Amazon ban

Amazon bans 3 more Chinese brands: The suspension came after sellers were found to have offered gift cards to customers willing to write positive reviews of their purchases…

Amid e-commerce giant Amazon’s ongoing battle with sellers’ attempts to get positive reviews from consumers, three more Chinese consumer brands have been banned from selling products on the platform, dealing a new blow to the “made in China, sold on Amazon” community.

Citing Guangdong-based SACA Precision Manufacturing, the South China Morning Post (SCMP) reported that Amazon banned the sale of RAVPower power banks, Taotronics headphones and VAVA cameras, three brands of Shenzhen-based Sunvalley, effective June 16.

The sales suspension came after retailers were found to be offering gift cards to customers willing to write positive reviews of their purchases. This is a common practice in the Chinese e-commerce world, but Amazon considers it an abuse of the review system.

“According to our investigation, the reason [for the ban] may be that some products offered gift cards to customers, which is allegedly a violation of Amazon platform rules,” SACA said in a statement.

The three brands affected by the latest decision sell a range of consumer electronics products, including baby cameras, with the affected products accounting for about a third of Sunvalley’s total revenue from sales on Amazon since early 2020, SCMP reported, citing the statement.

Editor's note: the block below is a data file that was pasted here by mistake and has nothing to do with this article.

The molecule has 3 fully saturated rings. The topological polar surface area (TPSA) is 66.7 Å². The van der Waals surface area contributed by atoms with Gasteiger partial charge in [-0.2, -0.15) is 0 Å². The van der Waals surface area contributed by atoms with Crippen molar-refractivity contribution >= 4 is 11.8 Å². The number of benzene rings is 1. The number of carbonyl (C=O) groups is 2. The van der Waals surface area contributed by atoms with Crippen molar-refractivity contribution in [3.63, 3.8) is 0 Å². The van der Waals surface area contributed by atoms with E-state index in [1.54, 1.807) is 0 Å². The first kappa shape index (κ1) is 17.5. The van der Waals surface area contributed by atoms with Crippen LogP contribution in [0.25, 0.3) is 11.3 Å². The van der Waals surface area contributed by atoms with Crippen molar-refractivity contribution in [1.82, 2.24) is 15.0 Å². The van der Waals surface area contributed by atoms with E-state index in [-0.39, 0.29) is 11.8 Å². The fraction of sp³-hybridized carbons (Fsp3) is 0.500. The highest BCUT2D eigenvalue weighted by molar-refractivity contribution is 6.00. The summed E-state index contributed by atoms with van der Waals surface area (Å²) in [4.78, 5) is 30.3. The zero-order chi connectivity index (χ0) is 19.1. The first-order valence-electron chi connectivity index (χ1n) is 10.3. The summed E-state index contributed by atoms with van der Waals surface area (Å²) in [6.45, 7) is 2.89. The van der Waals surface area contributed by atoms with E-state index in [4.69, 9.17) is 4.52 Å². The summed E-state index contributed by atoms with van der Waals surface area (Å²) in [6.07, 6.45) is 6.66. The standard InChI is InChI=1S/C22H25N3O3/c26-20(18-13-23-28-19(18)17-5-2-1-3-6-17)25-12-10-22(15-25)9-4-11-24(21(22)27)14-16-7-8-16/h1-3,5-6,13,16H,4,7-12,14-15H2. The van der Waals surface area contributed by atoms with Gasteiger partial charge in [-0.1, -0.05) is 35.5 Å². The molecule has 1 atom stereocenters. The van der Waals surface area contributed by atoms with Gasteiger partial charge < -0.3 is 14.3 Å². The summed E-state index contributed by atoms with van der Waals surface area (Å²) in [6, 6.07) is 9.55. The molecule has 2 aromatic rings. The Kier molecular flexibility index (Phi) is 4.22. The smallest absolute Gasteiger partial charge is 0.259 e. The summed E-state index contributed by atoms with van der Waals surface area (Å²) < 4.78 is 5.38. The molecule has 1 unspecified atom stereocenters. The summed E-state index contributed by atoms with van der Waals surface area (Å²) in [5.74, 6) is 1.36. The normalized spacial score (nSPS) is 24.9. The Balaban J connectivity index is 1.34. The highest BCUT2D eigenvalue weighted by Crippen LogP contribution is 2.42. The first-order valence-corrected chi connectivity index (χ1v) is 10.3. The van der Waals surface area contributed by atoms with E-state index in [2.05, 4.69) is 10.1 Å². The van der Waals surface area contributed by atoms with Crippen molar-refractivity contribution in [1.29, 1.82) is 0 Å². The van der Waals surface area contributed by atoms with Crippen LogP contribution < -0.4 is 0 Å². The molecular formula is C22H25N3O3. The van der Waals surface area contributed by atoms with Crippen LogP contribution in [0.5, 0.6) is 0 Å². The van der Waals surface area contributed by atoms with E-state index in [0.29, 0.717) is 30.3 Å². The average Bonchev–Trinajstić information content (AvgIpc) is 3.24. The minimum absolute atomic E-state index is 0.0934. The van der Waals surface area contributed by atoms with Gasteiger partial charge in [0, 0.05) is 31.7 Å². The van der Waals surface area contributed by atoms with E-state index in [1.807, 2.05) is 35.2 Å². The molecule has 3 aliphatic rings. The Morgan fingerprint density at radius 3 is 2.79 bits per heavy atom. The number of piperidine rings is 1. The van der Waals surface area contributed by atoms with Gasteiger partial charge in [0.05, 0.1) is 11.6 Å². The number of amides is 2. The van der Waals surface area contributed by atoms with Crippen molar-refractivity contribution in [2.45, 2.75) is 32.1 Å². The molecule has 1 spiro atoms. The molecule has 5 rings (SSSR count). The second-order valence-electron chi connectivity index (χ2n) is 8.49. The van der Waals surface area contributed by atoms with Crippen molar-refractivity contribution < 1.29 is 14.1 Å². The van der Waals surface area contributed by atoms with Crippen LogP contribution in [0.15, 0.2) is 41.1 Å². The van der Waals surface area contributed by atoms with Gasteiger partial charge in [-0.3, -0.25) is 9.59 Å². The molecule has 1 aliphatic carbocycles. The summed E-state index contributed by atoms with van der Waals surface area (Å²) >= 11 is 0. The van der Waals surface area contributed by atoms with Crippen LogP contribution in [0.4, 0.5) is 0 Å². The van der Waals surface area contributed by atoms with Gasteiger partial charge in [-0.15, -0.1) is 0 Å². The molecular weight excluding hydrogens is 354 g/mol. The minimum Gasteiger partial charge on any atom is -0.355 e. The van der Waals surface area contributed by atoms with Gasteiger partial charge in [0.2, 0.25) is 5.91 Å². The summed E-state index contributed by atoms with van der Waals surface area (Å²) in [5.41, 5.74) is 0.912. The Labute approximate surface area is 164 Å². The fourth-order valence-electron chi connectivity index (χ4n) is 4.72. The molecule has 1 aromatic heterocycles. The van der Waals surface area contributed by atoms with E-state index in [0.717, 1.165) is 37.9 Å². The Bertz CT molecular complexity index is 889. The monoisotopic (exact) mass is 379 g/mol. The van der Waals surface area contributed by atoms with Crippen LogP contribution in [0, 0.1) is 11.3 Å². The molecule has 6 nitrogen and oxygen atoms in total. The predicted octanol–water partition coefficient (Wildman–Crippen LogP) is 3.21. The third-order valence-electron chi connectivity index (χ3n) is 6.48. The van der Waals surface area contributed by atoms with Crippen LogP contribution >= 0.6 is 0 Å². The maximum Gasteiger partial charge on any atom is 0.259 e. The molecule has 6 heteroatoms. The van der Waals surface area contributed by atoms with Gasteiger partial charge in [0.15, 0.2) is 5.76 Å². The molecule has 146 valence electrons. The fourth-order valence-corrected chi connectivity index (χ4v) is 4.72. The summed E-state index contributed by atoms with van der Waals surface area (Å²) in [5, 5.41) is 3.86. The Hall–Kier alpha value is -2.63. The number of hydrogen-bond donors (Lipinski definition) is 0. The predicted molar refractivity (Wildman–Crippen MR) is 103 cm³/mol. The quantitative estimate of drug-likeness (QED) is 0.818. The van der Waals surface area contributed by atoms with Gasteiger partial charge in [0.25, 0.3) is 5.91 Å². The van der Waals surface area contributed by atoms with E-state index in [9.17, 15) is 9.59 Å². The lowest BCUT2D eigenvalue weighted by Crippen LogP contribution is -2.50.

The online platform has taken similar action against other Chinese sellers for violating rules about fake customer reviews, including an online store backed by TikTok owner ByteDance.

Since last month, listings from some of China’s largest electronic gadget sellers have disappeared from Amazon’s online marketplace, SCMP previously reported.

Amazon has a “zero-tolerance” policy for violations, including asking friends to leave reviews, and the company’s latest actions have attracted widespread public attention in China because of the sellers involved.

“Amazon is shutting down thousands of stores every day for manipulating its review system. This time it’s so prominent because the stores they’re closing are very large,” said Zach Franklin, an Amazon consultant for sellers in Shenzhen.

One of those affected by Amazon is electronics retailer Aukey, which received more than three-quarters of its revenue from Amazon in the first quarter of 2018 and 2019, according to a prospectus it filed in 2019.

Mpow, Amazon’s main electronics store run by ByteDance and Xiaomi-backed consumer goods firm Patozon, also suffered a crackdown. According to a financial report, it received 2 billion yuan from exports in the first half of 2020.

“The main reason Amazon specifically targeted the largest Chinese accounts is to send a very strong message to sellers. If you break the rules, we will shut you down,” Franklin said.

In recent years, an increasing number of Chinese sellers have turned to major international e-commerce platforms, including eBay and Amazon, to reach consumers outside their home market.

Despite Amazon’s struggles with fake reviews, there are some small sellers who choose to continue this practice to stay competitive. (ANI)

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